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Seabiscuit: Not About A Horse

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By Alyce Barry

I missed Seabiscuit when it was in the theatres last summer. Not too surprising, since I was selling my house, sending my daughter off to college, and moving across the country. The truth is, I often miss the big blockbusters because the hype puts me off, and the ads for Seabiscuit were everywhere.

A few weeks ago, I saw the DVD at the video store, and rented it. I enjoyed it so much that I've seen it three times, bought the DVD, and watched all the special features. At one point, I thought to myself, I didn't think I'd like a movie about horseracing this much.

And I realized, it isn't actually a movie about horseracing.


I think that's why some film critics are surprised the movie was nominated for Best Picture. Roger Ebert mentioned the movie's "curious indifference to betting," which is, of course, horseracing's reason for being. On NPR, Scott Simon and sports commentator Ron Rapoport wondered aloud about the nomination since, as Rapoport put it, "it didn't really capture that great racetrack nitty-gritty in Laura Hillenbrand's wonderful book." At the New York Times' online movie review page, several people mentioned that the movie needed more scenes about racing.


Seabiscuit is actually a movie about acceptance. About how acceptance turns a life around, how it motivates us, and how it leads us in directions we can't even imagine, to achieve success we never dared dream of, and how it makes us capable of accepting others in turn. The movie just happens to be set against a backdrop of horseracing.

I don't want to say too much more in case you haven't seen the movie yet. But I will mention one scene which shows one character accepting another energetically — with looks, and touch, and very few words.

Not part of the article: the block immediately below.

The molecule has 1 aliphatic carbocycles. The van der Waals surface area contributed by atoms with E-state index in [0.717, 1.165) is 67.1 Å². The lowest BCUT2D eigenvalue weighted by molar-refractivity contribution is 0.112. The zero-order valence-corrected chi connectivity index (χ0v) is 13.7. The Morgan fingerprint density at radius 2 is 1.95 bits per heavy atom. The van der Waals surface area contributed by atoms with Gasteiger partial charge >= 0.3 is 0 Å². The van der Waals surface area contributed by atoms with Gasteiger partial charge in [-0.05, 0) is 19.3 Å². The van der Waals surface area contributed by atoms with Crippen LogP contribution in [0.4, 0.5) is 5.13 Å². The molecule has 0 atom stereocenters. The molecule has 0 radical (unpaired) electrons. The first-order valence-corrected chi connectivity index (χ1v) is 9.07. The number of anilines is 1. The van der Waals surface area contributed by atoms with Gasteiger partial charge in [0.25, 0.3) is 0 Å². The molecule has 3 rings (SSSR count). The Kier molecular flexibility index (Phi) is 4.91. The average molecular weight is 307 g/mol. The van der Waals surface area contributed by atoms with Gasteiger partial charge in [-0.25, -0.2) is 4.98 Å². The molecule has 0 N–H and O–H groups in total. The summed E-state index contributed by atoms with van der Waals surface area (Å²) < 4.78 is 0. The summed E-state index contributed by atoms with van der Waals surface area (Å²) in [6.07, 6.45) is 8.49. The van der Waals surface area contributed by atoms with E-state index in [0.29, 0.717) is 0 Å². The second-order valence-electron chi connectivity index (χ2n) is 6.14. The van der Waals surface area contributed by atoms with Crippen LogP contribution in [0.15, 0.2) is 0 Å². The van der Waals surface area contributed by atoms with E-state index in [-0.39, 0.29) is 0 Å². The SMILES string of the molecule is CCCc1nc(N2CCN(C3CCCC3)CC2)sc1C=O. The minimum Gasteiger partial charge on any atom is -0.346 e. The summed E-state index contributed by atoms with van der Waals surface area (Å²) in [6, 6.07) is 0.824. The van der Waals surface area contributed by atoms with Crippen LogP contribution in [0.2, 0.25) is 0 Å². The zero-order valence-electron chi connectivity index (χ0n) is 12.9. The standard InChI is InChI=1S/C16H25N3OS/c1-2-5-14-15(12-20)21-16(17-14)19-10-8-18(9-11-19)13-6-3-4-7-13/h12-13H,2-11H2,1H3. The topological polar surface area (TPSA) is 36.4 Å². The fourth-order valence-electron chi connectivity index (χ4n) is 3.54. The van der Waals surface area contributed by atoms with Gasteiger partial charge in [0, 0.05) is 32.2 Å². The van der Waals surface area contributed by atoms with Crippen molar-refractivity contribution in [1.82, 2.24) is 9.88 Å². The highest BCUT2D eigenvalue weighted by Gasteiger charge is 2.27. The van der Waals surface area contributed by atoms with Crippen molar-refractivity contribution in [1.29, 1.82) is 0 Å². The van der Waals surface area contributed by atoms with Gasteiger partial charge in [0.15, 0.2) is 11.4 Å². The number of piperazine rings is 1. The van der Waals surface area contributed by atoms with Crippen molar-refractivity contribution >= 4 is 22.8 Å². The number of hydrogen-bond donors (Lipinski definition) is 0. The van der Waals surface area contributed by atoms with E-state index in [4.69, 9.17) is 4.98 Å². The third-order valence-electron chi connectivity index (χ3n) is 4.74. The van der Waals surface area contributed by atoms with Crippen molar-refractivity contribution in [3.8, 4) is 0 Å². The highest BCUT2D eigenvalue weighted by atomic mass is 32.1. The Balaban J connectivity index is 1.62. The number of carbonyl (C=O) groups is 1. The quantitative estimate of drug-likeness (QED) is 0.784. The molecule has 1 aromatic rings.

Seabiscuit's jockey, Red Pollard — who was abandoned by his family and grew up angry — comes to the horse's owner, Charles Howard, to ask for money so he can see a dentist.

"I need ten dollars," Pollard says, "and I don't know when I can pay you back." His request is a challenge, to see just how far he can go.

Howard stands up, puts a hand on Pollard's shoulder, looks Pollard in the eyes, hands him a twenty dollar bill, and says, "That's fine."

He says, without words, It's okay that you need ten dollars. It's okay that you don't know when you can pay me back. And when you ask for ten dollars, I'll give you twenty.

Acceptance flows from what in Shadow Work we call the Sovereign part of us. The scene between Pollard and Howard comes closer to the Sovereign blessing exercises we do in Shadow Work than any scene in any film that comes to mind. And the impact on Pollard is immediate and astounding.


If you have a chance to see the DVD, check out the director's commentary. Seabiscuit's director, Gary Ross, discusses the film with his friend and fellow director Steven Soderbergh, and they talk almost exclusively about the characters and the feel of the film. In fact, they keep pausing the movie so they can talk more without being rushed. Now that's what I call a commentary.

Alyce Barry is a Certified Shadow Work® Group Facilitator and Coach, and a writer, based in Evanston, Illinois. Read more about Alyce.


This article originally appeared in our free email newsletter in March 2004. To subscribe, visit our subscription page.

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